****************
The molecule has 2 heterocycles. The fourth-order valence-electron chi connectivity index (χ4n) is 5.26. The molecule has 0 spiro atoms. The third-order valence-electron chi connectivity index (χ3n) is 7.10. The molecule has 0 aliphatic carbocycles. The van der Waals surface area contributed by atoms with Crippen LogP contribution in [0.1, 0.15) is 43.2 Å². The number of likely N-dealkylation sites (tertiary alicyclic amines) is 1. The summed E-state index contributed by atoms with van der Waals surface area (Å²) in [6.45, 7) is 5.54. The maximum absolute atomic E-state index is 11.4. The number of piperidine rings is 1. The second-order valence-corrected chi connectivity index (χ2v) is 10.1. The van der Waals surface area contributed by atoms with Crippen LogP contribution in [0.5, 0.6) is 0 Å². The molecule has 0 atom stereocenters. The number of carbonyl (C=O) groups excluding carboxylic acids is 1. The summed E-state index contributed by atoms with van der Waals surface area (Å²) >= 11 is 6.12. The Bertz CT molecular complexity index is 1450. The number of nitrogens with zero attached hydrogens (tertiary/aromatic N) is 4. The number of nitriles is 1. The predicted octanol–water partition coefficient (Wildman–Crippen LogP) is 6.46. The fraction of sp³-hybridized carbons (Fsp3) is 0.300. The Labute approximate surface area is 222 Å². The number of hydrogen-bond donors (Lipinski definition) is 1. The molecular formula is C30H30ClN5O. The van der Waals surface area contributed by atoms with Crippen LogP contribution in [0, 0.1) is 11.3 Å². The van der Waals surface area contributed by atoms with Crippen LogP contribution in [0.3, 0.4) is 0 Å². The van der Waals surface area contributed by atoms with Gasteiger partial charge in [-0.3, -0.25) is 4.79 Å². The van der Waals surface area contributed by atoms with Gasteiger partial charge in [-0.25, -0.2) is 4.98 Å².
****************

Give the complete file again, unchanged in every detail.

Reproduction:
The molecule has 2 heterocycles. The fourth-order valence-electron chi connectivity index (χ4n) is 5.26. The molecule has 0 spiro atoms. The third-order valence-electron chi connectivity index (χ3n) is 7.10. The molecule has 0 aliphatic carbocycles. The van der Waals surface area contributed by atoms with Crippen LogP contribution in [0.1, 0.15) is 43.2 Å². The number of likely N-dealkylation sites (tertiary alicyclic amines) is 1. The summed E-state index contributed by atoms with van der Waals surface area (Å²) in [6.45, 7) is 5.54. The maximum absolute atomic E-state index is 11.4. The number of piperidine rings is 1. The second-order valence-corrected chi connectivity index (χ2v) is 10.1. The van der Waals surface area contributed by atoms with Crippen LogP contribution in [0.5, 0.6) is 0 Å². The molecule has 0 atom stereocenters. The number of carbonyl (C=O) groups excluding carboxylic acids is 1. The summed E-state index contributed by atoms with van der Waals surface area (Å²) >= 11 is 6.12. The Bertz CT molecular complexity index is 1450. The number of nitrogens with zero attached hydrogens (tertiary/aromatic N) is 4. The number of nitriles is 1. The predicted octanol–water partition coefficient (Wildman–Crippen LogP) is 6.46. The fraction of sp³-hybridized carbons (Fsp3) is 0.300. The Labute approximate surface area is 222 Å². The number of hydrogen-bond donors (Lipinski definition) is 1. The molecular formula is C30H30ClN5O. The van der Waals surface area contributed by atoms with Crippen LogP contribution in [0, 0.1) is 11.3 Å². The van der Waals surface area contributed by atoms with Crippen LogP contribution in [0.3, 0.4) is 0 Å². The van der Waals surface area contributed by atoms with Gasteiger partial charge in [-0.3, -0.25) is 4.79 Å². The van der Waals surface area contributed by atoms with Gasteiger partial charge in [-0.25, -0.2) is 4.98 Å².